DDOT asserts that with so many students living in the neighborhood, this results in more cars parked on the street. This is based off of its assumption that group houses tend to have higher autos-per-household than non-student households. DDOT doesn’t cite to any concrete evidence that this is even true. And GM is pretty sure that to the extent there’s any evidence, it’s in the other direction. For instance, according to the American Community Survey, only 23% of households in West Georgetown had more than one car, while in East Georgetown, that number is 32%. Certainly many factors go into that, but it’s certainly the case that a lot more students live in the West Village than the East Village.

Regardless, DDOT concludes that there doesn’t seem to be any plan on the horizon to deal with this problem–GM’s not sure if that’s a reference to the long-planned performance parking plan–so the only answer is to get the students out of the neighborhood. As far as logical arguments go, GM thinks this is pretty shabby. For instance, if those group homes begin to be occupied by 20-something professionals instead of students, who’s to say the cars-per-household won’t go up? (Full time residents are a lot more likely than students to register their cars here and get a parking permit).


The GUTS bus is a phenomenally successful transit system that moves more than 2 million riders per year. However, GU and the hospital still have way too many of their employees drive to work alone. Specifically, 46% of the combined 8,302 GU and hospital employees drive alone to work, and only 396 of them participate in SmartBenefits. This is probably why DDOT wrote that GU should be more aggressive at limiting the vehicular traffic to the campus. Unfortunately, DDOT’s suggestions to address this problem are somewhat flimsy. They essentially boil down to increasing the marketing of transit options, setting goals to reduce car use (no directions how to do that, though), and Capital Bikeshare. These are good tactics (GM particularly likes the idea of giving all students free memberships to Capital Bikeshare) but they aren’t terribly “aggressive.” If DDOT wants real reductions in vehicular travel to the campus, they need to insist on much higher parking fees, which are extremely low compared with other parking options in Georgetown.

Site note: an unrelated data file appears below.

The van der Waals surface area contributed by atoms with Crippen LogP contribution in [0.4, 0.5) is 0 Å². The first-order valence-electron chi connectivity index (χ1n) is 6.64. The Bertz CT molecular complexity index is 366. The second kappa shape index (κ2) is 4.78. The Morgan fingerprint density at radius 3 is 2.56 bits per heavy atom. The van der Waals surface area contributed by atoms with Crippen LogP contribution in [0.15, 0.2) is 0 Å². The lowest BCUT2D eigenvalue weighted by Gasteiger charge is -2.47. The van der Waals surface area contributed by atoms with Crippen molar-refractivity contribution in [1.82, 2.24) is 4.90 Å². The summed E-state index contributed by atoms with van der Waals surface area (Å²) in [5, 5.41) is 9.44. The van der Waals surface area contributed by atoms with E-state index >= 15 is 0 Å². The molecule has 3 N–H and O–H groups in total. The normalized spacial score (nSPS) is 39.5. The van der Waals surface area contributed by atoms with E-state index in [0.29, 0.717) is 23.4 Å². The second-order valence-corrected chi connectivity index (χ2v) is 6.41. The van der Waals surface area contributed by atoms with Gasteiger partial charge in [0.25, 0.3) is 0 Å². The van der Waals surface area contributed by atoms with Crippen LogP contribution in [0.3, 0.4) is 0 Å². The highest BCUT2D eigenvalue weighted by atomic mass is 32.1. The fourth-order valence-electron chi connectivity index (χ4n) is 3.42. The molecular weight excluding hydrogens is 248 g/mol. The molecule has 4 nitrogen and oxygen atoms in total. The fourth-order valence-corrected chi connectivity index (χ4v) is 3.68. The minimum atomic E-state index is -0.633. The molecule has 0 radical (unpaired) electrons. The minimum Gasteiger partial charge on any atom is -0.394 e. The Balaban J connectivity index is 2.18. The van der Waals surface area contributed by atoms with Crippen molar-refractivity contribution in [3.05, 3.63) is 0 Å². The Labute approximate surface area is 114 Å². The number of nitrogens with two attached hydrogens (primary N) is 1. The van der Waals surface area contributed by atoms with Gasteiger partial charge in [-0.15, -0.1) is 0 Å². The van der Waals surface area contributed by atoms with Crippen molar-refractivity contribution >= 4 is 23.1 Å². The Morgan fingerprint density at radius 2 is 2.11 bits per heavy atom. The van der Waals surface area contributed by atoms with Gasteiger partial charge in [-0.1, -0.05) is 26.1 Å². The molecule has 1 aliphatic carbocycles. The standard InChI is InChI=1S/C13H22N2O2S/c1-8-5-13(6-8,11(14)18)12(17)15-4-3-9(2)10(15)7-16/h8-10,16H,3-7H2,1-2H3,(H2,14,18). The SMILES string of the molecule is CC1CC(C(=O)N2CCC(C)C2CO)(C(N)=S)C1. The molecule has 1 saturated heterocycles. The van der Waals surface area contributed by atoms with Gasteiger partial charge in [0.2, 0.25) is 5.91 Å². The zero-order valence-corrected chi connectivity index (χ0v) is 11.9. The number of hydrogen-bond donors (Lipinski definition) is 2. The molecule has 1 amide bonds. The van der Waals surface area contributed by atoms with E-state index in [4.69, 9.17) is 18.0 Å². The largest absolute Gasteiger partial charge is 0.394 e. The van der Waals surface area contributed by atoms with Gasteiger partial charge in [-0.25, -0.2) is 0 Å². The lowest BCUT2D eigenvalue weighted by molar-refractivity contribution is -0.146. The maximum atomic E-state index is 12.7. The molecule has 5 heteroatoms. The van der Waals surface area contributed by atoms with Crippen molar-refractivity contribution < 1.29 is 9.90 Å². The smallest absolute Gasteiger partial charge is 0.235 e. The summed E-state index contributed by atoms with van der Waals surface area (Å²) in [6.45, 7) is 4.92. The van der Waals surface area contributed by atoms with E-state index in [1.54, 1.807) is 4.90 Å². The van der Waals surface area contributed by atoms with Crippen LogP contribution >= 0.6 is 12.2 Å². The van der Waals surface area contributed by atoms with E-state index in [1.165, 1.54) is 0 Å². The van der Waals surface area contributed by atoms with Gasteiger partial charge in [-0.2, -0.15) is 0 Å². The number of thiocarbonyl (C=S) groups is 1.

DDOT leaves a lot of space to maneuver back in support of the campus plan should the school quickly deliver all the information that DDOT is requesting, but GM’s not so sure the school has enough time to do so before the Zoning Commission makes its ruling.

Here’s the report:

DDOT final comment 5-5-11

0 Comments For This Article


Read GU's transportation study then do some basic math using their own percentages. You will find that thousands of cars park in the residential areas *every day*. Despite GM's fuzzy logic, math is still an exact science, leaving us with two only possibilities: 1) GU's traffic study is flawed 2) GU has a negative impact on the community regarding traffic and parking. Either possibility shows that DDOT was right to conclude that GU's study is inadequate and the plan as submitted should be rejected.

lou DC

GM, you don't credit the notion of promoting transit, but, such efforts do work. A few years ago the hospital had a great brochure advising on alternatives to driving. A carpool matchup database is can be very effective, too. Using all sticks and no carrots is bad policy. Furthermore, city buses travel Reservoir and if the university surveyed demand and prefs, they could team with DDOt or WMATA to get what they need without the private Univ.ersity buses thatl, maybe even express service. I've seen it happen.